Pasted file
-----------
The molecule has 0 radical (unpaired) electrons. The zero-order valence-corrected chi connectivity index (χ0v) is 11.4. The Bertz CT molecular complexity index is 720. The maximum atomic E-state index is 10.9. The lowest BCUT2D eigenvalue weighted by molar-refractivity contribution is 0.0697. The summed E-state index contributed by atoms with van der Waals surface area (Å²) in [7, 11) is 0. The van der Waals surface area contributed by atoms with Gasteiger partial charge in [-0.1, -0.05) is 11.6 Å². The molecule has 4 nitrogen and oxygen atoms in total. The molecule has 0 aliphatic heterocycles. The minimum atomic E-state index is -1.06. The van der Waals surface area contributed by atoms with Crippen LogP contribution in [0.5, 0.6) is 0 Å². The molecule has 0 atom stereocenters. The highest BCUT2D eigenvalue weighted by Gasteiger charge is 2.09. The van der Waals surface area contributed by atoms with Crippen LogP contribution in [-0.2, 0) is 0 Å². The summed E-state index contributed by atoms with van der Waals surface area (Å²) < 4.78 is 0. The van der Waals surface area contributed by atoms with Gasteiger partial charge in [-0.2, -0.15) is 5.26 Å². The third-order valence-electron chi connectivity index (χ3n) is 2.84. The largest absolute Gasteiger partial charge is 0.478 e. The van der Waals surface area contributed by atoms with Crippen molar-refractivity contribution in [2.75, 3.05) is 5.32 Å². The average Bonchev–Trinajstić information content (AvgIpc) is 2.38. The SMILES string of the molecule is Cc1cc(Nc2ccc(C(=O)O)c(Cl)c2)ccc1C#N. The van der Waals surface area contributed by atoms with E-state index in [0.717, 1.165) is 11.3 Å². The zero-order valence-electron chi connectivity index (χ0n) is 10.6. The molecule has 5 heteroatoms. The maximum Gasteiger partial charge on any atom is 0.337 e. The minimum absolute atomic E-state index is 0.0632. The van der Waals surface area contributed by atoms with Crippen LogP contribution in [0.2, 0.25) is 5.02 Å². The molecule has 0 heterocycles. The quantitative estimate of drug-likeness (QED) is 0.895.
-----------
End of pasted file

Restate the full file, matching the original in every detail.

The molecule has 0 radical (unpaired) electrons. The zero-order valence-corrected chi connectivity index (χ0v) is 11.4. The Bertz CT molecular complexity index is 720. The maximum atomic E-state index is 10.9. The lowest BCUT2D eigenvalue weighted by molar-refractivity contribution is 0.0697. The summed E-state index contributed by atoms with van der Waals surface area (Å²) in [7, 11) is 0. The van der Waals surface area contributed by atoms with Gasteiger partial charge in [-0.1, -0.05) is 11.6 Å². The molecule has 4 nitrogen and oxygen atoms in total. The molecule has 0 aliphatic heterocycles. The minimum atomic E-state index is -1.06. The van der Waals surface area contributed by atoms with Crippen LogP contribution in [0.5, 0.6) is 0 Å². The molecule has 0 atom stereocenters. The highest BCUT2D eigenvalue weighted by Gasteiger charge is 2.09. The van der Waals surface area contributed by atoms with Crippen LogP contribution in [-0.2, 0) is 0 Å². The summed E-state index contributed by atoms with van der Waals surface area (Å²) < 4.78 is 0. The van der Waals surface area contributed by atoms with Gasteiger partial charge in [-0.2, -0.15) is 5.26 Å². The third-order valence-electron chi connectivity index (χ3n) is 2.84. The largest absolute Gasteiger partial charge is 0.478 e. The van der Waals surface area contributed by atoms with Crippen molar-refractivity contribution in [2.75, 3.05) is 5.32 Å². The average Bonchev–Trinajstić information content (AvgIpc) is 2.38. The SMILES string of the molecule is Cc1cc(Nc2ccc(C(=O)O)c(Cl)c2)ccc1C#N. The van der Waals surface area contributed by atoms with E-state index in [0.717, 1.165) is 11.3 Å². The zero-order valence-electron chi connectivity index (χ0n) is 10.6. The molecule has 5 heteroatoms. The maximum Gasteiger partial charge on any atom is 0.337 e. The minimum absolute atomic E-state index is 0.0632. The van der Waals surface area contributed by atoms with Crippen LogP contribution in [0.2, 0.25) is 5.02 Å². The molecule has 0 heterocycles. The quantitative estimate of drug-likeness (QED) is 0.895.